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This interview with Jennifer Wai-Lan Strodl was conducted on July 11, 2022 remotely via Zoom. Jennifer is a radical educator based in the Hudson Valley. She was the director of the Libreri School in Hudson, New York, an independent multi-age one room schoolhouse, which she was forced to close because of the COVID-19 pandemic. In this interview with Diana Limbach Lempel, Jennifer describes her life after disbanding the Liberi School, which she founded in 2015 and then re-imaged as a remote learning school for a year in 2021. Jennifer now works at Bard College and as a consultant for/with a new higher education project that provides free instruction for queer, black, and brown adult learners. She explains in the interview how she feels continuity between this work and her previous work with children, in that she is aligning her education work with her values, "breaking out of conventional and potentially repressive ways of teaching." Early in the interview, she expresses regret and frustration at society for not having focused more intensively (or successfully) on educational reform, when the disruption of the pandemic made "everyone question education." Later, she reflects that there are so many things that are so difficult for schools, teachers, families and children, that "we are still in triage but it's not necessarily being acknowledged." She expresses hope that youth, schools, and communities will be able to find space for the healing work needed to move out of that triage phase, including listening to young people about their experiences. Jennifer also discusses the challenges of doing remote learning with young people, causing her to reflect on the importance of trust and the somatic dimensions of teaching. At the end of the interview she thanks the Education Narratives Project for being a source of hope and connection, as well as a space for educators to share hope and ideas. Her final words were for people who are considering starting their own schools: "Do it, it's really needed."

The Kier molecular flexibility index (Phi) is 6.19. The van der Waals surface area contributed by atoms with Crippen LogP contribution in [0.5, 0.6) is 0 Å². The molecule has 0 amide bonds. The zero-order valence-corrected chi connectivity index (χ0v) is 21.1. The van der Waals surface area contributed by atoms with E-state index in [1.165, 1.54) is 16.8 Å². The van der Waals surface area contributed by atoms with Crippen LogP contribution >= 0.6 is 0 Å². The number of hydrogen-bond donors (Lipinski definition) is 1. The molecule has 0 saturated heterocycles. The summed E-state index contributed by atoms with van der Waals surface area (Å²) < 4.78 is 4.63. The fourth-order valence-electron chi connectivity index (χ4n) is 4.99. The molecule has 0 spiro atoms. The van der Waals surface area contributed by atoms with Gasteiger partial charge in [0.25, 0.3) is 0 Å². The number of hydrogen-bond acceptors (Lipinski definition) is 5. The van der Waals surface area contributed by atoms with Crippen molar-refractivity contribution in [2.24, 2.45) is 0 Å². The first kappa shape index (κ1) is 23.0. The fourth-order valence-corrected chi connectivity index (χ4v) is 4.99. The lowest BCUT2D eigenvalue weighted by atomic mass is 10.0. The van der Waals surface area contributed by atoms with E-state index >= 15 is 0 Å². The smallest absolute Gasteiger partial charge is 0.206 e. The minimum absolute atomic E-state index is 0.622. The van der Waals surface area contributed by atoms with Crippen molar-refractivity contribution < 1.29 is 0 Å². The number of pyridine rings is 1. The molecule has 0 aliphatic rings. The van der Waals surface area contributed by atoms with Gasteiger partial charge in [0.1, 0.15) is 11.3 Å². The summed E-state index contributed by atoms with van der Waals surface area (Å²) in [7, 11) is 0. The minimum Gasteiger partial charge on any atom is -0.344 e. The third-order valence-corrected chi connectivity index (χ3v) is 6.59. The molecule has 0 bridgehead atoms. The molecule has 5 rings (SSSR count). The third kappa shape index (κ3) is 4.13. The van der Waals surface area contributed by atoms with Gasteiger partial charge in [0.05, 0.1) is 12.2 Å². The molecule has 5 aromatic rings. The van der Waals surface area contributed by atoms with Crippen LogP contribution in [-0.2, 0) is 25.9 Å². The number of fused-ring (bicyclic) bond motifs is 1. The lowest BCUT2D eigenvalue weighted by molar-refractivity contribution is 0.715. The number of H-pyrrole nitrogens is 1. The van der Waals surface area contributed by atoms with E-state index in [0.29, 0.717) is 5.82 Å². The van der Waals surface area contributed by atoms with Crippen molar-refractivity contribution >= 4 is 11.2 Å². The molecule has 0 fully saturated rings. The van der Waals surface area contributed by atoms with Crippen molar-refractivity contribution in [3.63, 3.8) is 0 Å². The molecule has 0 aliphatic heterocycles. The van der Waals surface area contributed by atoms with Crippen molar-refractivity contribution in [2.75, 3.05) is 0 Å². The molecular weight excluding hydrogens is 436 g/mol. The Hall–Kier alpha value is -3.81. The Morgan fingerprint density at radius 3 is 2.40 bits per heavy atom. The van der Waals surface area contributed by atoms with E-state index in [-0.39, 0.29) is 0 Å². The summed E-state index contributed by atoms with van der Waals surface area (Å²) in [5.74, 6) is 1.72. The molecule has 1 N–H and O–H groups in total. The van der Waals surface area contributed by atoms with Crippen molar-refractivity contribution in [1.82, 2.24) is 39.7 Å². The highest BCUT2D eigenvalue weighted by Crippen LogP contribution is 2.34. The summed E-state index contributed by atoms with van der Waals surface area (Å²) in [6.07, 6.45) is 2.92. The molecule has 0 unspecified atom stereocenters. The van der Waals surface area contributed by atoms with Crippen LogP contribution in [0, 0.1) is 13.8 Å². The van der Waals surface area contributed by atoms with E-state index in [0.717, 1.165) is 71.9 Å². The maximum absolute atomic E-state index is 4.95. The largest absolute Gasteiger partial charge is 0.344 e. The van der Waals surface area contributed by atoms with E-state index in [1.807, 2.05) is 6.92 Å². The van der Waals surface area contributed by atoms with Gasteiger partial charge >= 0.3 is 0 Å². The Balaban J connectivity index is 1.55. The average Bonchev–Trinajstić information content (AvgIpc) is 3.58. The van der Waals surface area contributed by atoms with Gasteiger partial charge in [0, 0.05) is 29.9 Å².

Diana Lempel is a mother of two young boys and a descendant of 20th century Italian immigrants, Mayflower passengers, and at least one professional medium. Her world-making combines women’s and family history with fiction and performance, and a strong attention to place, community, magic, and labor. Diana has served as the Mass Humanities Scholar in Residence for the New Bedford Working Waterfront Festival, the Doing History Curator at the Cambridge Historical Society, and the Researcher in Residence at the deCordova Museum and Sculpture Park’s exhibition “Visionary New England.” She received a MUP in Urban Planning + Design and an MA in Landscape Studies from Harvard University.
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This interview is hereby made available for research purposes only. For additional uses (radio and other media, music, internet), please click here to inquire about permissions.